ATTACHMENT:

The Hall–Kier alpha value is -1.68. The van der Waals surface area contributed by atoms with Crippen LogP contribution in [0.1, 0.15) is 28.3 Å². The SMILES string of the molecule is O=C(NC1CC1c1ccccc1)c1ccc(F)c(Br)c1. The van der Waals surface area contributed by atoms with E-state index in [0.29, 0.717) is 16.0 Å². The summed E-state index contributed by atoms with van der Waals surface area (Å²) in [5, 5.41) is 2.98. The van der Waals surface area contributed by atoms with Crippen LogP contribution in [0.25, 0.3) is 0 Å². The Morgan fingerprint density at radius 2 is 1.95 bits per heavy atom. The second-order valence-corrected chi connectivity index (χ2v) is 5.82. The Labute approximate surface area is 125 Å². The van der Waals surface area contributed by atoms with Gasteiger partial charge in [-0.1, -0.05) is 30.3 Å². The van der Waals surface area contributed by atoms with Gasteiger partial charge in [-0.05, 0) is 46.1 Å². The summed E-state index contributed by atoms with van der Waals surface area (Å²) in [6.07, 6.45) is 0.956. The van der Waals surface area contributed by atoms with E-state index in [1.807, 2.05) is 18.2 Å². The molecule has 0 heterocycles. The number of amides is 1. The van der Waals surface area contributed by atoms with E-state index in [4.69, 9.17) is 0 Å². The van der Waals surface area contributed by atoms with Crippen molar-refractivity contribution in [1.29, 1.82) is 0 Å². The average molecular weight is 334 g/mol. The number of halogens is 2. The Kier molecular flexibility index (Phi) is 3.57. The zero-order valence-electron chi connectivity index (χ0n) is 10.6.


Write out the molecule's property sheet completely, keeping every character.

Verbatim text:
The Hall–Kier alpha value is -1.68. The van der Waals surface area contributed by atoms with Crippen LogP contribution in [0.1, 0.15) is 28.3 Å². The SMILES string of the molecule is O=C(NC1CC1c1ccccc1)c1ccc(F)c(Br)c1. The van der Waals surface area contributed by atoms with E-state index in [0.29, 0.717) is 16.0 Å². The summed E-state index contributed by atoms with van der Waals surface area (Å²) in [5, 5.41) is 2.98. The van der Waals surface area contributed by atoms with Crippen LogP contribution in [0.25, 0.3) is 0 Å². The Morgan fingerprint density at radius 2 is 1.95 bits per heavy atom. The second-order valence-corrected chi connectivity index (χ2v) is 5.82. The Labute approximate surface area is 125 Å². The van der Waals surface area contributed by atoms with Gasteiger partial charge in [-0.1, -0.05) is 30.3 Å². The van der Waals surface area contributed by atoms with Gasteiger partial charge in [-0.05, 0) is 46.1 Å². The summed E-state index contributed by atoms with van der Waals surface area (Å²) in [6.07, 6.45) is 0.956. The van der Waals surface area contributed by atoms with E-state index in [1.807, 2.05) is 18.2 Å². The molecule has 0 heterocycles. The number of amides is 1. The van der Waals surface area contributed by atoms with E-state index in [4.69, 9.17) is 0 Å². The van der Waals surface area contributed by atoms with Crippen molar-refractivity contribution in [1.29, 1.82) is 0 Å². The average molecular weight is 334 g/mol. The number of halogens is 2. The Kier molecular flexibility index (Phi) is 3.57. The zero-order valence-electron chi connectivity index (χ0n) is 10.6.